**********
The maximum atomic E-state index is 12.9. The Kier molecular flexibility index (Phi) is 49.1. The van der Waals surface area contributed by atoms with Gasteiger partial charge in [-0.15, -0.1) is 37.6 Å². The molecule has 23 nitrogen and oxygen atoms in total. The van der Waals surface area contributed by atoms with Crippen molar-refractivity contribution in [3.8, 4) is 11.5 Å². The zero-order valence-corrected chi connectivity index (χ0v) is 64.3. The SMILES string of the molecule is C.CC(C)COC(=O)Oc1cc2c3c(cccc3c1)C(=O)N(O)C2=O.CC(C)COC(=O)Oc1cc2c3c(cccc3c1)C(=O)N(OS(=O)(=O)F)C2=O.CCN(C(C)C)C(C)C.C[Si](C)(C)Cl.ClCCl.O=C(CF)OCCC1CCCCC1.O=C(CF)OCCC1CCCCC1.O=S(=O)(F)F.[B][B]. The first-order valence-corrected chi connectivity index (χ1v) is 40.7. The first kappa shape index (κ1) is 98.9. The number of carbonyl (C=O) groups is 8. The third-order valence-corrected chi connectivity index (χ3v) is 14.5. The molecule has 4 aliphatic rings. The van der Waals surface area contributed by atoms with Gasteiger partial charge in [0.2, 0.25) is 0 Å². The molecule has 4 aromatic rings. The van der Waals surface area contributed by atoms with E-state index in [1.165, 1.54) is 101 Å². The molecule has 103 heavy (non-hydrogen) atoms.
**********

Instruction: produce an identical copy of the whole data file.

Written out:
The maximum atomic E-state index is 12.9. The Kier molecular flexibility index (Phi) is 49.1. The van der Waals surface area contributed by atoms with Gasteiger partial charge in [-0.15, -0.1) is 37.6 Å². The molecule has 23 nitrogen and oxygen atoms in total. The van der Waals surface area contributed by atoms with Crippen molar-refractivity contribution in [3.8, 4) is 11.5 Å². The zero-order valence-corrected chi connectivity index (χ0v) is 64.3. The SMILES string of the molecule is C.CC(C)COC(=O)Oc1cc2c3c(cccc3c1)C(=O)N(O)C2=O.CC(C)COC(=O)Oc1cc2c3c(cccc3c1)C(=O)N(OS(=O)(=O)F)C2=O.CCN(C(C)C)C(C)C.C[Si](C)(C)Cl.ClCCl.O=C(CF)OCCC1CCCCC1.O=C(CF)OCCC1CCCCC1.O=S(=O)(F)F.[B][B]. The first-order valence-corrected chi connectivity index (χ1v) is 40.7. The first kappa shape index (κ1) is 98.9. The number of carbonyl (C=O) groups is 8. The third-order valence-corrected chi connectivity index (χ3v) is 14.5. The molecule has 4 aliphatic rings. The van der Waals surface area contributed by atoms with Gasteiger partial charge in [0.2, 0.25) is 0 Å². The molecule has 4 aromatic rings. The van der Waals surface area contributed by atoms with E-state index in [1.165, 1.54) is 101 Å². The molecule has 103 heavy (non-hydrogen) atoms.